RICHMOND — Virginia’s labor force expanded by 6,250 employees last month, dropping virginia.gov/latest-release#:~:text=Virginia%C3%A2%C2%80%C2%99s”>the state unemployment rate to 2.8%, the lowest it has been since the month before the COVID-19 pandemic began more than 28 months ago.
But the industry with the biggest job gains — hotels and restaurants — is still struggling to find employees to fill jobs.
“The June unemployment rate dropping to 2.8% is promising news for Virginia’s economic health and is a welcome return to pre-pandemic unemployment levels,” Gov. Glenn Youngkin said in a statement following the release of monthly employment data by the Virginia Employment Commission on Friday.
“In such a competitive labor market, we remain committed to expanding workforce development opportunities for Virginians,” he said.
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For Youngkin, the most important number is the more than 4.2 million Virginians who are employed, a gain of 13,792 from May to June, according to the household survey that the Virginia Employment Commission released on Friday.
Elected last fall partly on a commitment to accelerate the state’s recovery of jobs lost during the pandemic, the governor estimated Virginia has added almost 94,000 employed residents since Feb. 1, about two weeks after he took office.
“While the 94,000 job additions is promising, we must remain vigilant regarding the workforce participation rate, which does continue to lag,” Youngkin said. “I am focused on increasing Virginia’s participation rate across the commonwealth.”
Virginia’s labor force participation rate remained unchanged in June at 63.8%, about 7 percentage points lower than its peak in 1992. The state labor force rose to nearly 4.4 million Virginia residents last month, as the number of unemployed residents declined by 7,542 people.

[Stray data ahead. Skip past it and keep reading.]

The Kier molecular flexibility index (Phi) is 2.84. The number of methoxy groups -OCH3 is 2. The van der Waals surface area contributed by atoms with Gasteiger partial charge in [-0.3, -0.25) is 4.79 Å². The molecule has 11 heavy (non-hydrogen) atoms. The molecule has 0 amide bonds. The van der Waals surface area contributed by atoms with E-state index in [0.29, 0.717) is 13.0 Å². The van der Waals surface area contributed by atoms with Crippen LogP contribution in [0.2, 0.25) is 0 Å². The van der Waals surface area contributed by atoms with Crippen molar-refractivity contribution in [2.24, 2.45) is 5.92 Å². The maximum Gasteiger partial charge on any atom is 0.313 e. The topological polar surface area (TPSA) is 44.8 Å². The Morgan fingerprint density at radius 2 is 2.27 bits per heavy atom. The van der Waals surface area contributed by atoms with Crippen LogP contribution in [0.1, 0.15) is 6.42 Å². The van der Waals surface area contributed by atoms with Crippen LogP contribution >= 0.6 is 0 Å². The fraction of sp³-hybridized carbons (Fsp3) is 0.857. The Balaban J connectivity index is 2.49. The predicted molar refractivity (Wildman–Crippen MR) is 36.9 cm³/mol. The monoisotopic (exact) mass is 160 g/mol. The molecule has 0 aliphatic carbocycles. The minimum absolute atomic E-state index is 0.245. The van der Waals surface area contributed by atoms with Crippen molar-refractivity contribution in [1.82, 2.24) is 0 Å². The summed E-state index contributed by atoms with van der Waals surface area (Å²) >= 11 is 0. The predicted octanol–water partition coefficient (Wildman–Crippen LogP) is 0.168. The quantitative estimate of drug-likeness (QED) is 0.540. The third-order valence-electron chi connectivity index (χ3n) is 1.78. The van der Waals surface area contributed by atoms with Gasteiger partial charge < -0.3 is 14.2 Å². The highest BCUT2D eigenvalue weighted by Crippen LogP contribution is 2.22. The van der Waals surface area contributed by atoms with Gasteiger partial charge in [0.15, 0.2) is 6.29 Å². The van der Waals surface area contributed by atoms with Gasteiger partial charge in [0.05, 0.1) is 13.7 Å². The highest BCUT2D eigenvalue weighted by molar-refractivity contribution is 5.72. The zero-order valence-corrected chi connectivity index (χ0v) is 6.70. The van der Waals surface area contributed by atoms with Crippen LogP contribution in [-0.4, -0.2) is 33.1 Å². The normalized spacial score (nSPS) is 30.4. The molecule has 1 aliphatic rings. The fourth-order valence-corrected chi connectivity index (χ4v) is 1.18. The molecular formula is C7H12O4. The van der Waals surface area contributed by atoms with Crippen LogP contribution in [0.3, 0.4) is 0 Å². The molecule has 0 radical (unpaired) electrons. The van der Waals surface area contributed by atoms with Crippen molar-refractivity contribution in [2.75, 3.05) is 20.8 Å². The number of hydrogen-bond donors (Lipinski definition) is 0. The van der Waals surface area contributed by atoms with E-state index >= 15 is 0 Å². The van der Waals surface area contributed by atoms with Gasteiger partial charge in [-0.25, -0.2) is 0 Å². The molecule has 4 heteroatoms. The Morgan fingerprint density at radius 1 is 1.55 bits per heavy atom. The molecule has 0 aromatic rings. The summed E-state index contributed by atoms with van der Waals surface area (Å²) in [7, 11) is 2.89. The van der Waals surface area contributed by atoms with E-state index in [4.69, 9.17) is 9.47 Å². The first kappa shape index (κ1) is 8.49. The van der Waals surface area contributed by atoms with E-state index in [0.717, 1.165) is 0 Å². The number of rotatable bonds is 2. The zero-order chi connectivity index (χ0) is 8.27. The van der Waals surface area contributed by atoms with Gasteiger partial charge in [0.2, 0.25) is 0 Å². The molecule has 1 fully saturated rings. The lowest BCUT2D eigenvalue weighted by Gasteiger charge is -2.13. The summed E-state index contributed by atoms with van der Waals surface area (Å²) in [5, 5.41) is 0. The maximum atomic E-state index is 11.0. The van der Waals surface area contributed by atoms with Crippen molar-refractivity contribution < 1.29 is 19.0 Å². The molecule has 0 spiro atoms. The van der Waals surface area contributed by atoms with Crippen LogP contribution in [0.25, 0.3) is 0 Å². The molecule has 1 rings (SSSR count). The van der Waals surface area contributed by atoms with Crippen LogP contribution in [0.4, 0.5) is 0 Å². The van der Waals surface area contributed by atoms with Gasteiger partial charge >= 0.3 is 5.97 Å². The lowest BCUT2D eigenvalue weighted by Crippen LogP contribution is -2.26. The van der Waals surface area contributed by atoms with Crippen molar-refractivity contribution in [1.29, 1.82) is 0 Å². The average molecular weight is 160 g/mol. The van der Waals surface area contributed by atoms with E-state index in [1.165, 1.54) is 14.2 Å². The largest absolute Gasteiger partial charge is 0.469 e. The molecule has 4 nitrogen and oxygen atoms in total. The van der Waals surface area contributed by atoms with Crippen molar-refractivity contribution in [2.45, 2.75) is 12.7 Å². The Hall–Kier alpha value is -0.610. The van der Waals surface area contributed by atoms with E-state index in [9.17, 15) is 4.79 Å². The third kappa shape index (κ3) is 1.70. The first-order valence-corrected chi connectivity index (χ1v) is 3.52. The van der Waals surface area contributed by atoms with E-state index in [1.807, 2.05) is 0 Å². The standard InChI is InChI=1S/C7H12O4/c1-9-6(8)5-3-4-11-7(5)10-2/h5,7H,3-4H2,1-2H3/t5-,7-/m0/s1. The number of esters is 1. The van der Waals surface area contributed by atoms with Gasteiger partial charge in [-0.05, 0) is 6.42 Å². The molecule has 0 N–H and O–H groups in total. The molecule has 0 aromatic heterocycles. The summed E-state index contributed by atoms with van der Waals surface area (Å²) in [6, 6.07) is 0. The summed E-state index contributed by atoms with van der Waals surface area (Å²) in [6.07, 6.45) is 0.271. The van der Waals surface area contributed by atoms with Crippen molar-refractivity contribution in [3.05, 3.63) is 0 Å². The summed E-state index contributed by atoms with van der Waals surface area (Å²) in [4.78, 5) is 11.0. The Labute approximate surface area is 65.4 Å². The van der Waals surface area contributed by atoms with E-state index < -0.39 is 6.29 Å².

But Virginia businesses and other employers continue to struggle to fill jobs and retain workers almost 2½ years into the ongoing pandemic.
The leisure and hospitality industry made the biggest gain in June, compared with the same month a year earlier, adding an estimated 62,300 jobs, according to a monthly survey of 18,000 Virginia businesses by the U.S. Bureau of Labor Statistics and released by the VEC on Friday. The industry added 3,400 from May to June.
However, leisure and hospitality businesses estimate they lost 95,000 jobs in Virginia during the pandemic, so they’ve recovered only two-thirds of them.
“It is still dire,” said Eric Terry, president and CEO of the Virginia Restaurant, Lodging and Travel Association. “We are still struggling with staff.”
A national survey of hotels showed that 97% reported staffing shortages. In Virginia, some hotels don’t rent rooms on nights they don’t have employees to service them, and some restaurants close one or two days a week for the same reason.
“We’re not even close to recovering,” Terry said Friday.
The second largest gain was in the education and health sector, which added 26,200 jobs, followed by business and professional services at 16,400 jobs.
Local governments gained 1,000 jobs in June compared with a year earlier and state government added 900, but the federal government shed 4,200 jobs during the 12-month period, according to the survey.
Statewide, employers added 123,400 jobs from June, 2021, through last month. Most of the gains were in Northern Virginia, which added 45,800 jobs, followed by the Richmond area at 15,800 and Hampton Roads at 8,300.
On a percentage basis, the Blacksburg-Christiansburg-Radford area saw the biggest increase, 8.2%, or an additional 6,100 jobs compared with the same month a year ago.
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